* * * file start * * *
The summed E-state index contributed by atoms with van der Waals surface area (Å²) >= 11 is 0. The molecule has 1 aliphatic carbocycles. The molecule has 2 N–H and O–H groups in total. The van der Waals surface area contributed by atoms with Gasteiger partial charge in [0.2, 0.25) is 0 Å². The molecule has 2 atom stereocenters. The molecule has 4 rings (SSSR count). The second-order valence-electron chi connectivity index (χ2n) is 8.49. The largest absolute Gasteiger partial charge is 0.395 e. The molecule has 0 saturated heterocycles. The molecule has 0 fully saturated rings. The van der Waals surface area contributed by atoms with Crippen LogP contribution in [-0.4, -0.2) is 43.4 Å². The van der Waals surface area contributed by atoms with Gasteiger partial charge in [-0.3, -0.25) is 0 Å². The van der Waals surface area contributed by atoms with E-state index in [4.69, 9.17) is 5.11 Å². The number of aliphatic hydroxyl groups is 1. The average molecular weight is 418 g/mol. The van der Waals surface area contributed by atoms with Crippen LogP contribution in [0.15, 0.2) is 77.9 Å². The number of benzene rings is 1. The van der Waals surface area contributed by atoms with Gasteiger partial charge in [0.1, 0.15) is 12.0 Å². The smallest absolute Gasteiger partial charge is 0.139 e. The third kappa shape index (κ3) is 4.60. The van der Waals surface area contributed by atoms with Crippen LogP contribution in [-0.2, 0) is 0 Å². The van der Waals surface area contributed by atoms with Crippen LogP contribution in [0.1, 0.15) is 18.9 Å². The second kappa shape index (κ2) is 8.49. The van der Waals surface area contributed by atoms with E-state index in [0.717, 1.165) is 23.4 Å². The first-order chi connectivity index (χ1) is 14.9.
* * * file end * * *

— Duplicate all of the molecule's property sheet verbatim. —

The summed E-state index contributed by atoms with van der Waals surface area (Å²) >= 11 is 0. The molecule has 1 aliphatic carbocycles. The molecule has 2 N–H and O–H groups in total. The van der Waals surface area contributed by atoms with Gasteiger partial charge in [0.2, 0.25) is 0 Å². The molecule has 2 atom stereocenters. The molecule has 4 rings (SSSR count). The second-order valence-electron chi connectivity index (χ2n) is 8.49. The largest absolute Gasteiger partial charge is 0.395 e. The molecule has 0 saturated heterocycles. The molecule has 0 fully saturated rings. The van der Waals surface area contributed by atoms with Crippen LogP contribution in [-0.4, -0.2) is 43.4 Å². The van der Waals surface area contributed by atoms with Gasteiger partial charge in [-0.3, -0.25) is 0 Å². The van der Waals surface area contributed by atoms with E-state index in [4.69, 9.17) is 5.11 Å². The number of aliphatic hydroxyl groups is 1. The average molecular weight is 418 g/mol. The van der Waals surface area contributed by atoms with Crippen LogP contribution in [0.15, 0.2) is 77.9 Å². The number of benzene rings is 1. The van der Waals surface area contributed by atoms with Gasteiger partial charge in [0.1, 0.15) is 12.0 Å². The smallest absolute Gasteiger partial charge is 0.139 e. The third kappa shape index (κ3) is 4.60. The van der Waals surface area contributed by atoms with Crippen LogP contribution in [-0.2, 0) is 0 Å². The van der Waals surface area contributed by atoms with Crippen LogP contribution in [0.1, 0.15) is 18.9 Å². The second kappa shape index (κ2) is 8.49. The van der Waals surface area contributed by atoms with E-state index in [0.717, 1.165) is 23.4 Å². The first-order chi connectivity index (χ1) is 14.9.